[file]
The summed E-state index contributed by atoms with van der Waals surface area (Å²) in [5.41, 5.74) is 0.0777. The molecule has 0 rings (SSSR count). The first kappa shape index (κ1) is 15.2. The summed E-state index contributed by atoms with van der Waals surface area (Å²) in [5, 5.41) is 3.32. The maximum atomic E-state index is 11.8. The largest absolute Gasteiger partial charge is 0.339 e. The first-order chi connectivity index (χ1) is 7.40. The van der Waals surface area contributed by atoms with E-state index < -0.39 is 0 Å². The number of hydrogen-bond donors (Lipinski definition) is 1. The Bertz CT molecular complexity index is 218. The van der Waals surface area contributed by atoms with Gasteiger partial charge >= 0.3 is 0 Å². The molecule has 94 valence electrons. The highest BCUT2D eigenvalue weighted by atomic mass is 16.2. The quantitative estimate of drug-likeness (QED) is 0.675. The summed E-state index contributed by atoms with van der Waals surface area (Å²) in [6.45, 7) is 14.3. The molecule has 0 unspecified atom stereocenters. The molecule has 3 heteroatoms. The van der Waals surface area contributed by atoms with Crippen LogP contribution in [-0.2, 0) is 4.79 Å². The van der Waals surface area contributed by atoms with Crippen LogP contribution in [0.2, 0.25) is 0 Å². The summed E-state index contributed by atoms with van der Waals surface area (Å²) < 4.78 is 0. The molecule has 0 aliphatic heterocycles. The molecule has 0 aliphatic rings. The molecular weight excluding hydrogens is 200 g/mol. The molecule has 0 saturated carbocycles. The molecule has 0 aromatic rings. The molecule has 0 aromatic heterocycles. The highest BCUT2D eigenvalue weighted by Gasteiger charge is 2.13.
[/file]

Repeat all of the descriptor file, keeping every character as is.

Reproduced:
The summed E-state index contributed by atoms with van der Waals surface area (Å²) in [5.41, 5.74) is 0.0777. The molecule has 0 rings (SSSR count). The first kappa shape index (κ1) is 15.2. The summed E-state index contributed by atoms with van der Waals surface area (Å²) in [5, 5.41) is 3.32. The maximum atomic E-state index is 11.8. The largest absolute Gasteiger partial charge is 0.339 e. The first-order chi connectivity index (χ1) is 7.40. The van der Waals surface area contributed by atoms with E-state index < -0.39 is 0 Å². The number of hydrogen-bond donors (Lipinski definition) is 1. The Bertz CT molecular complexity index is 218. The van der Waals surface area contributed by atoms with Gasteiger partial charge >= 0.3 is 0 Å². The molecule has 94 valence electrons. The highest BCUT2D eigenvalue weighted by atomic mass is 16.2. The quantitative estimate of drug-likeness (QED) is 0.675. The summed E-state index contributed by atoms with van der Waals surface area (Å²) in [6.45, 7) is 14.3. The molecule has 0 unspecified atom stereocenters. The molecule has 3 heteroatoms. The van der Waals surface area contributed by atoms with Crippen LogP contribution in [-0.2, 0) is 4.79 Å². The van der Waals surface area contributed by atoms with Crippen LogP contribution in [0.2, 0.25) is 0 Å². The summed E-state index contributed by atoms with van der Waals surface area (Å²) < 4.78 is 0. The molecule has 0 aliphatic heterocycles. The molecule has 0 aliphatic rings. The molecular weight excluding hydrogens is 200 g/mol. The molecule has 0 saturated carbocycles. The molecule has 0 aromatic rings. The molecule has 0 aromatic heterocycles. The highest BCUT2D eigenvalue weighted by Gasteiger charge is 2.13.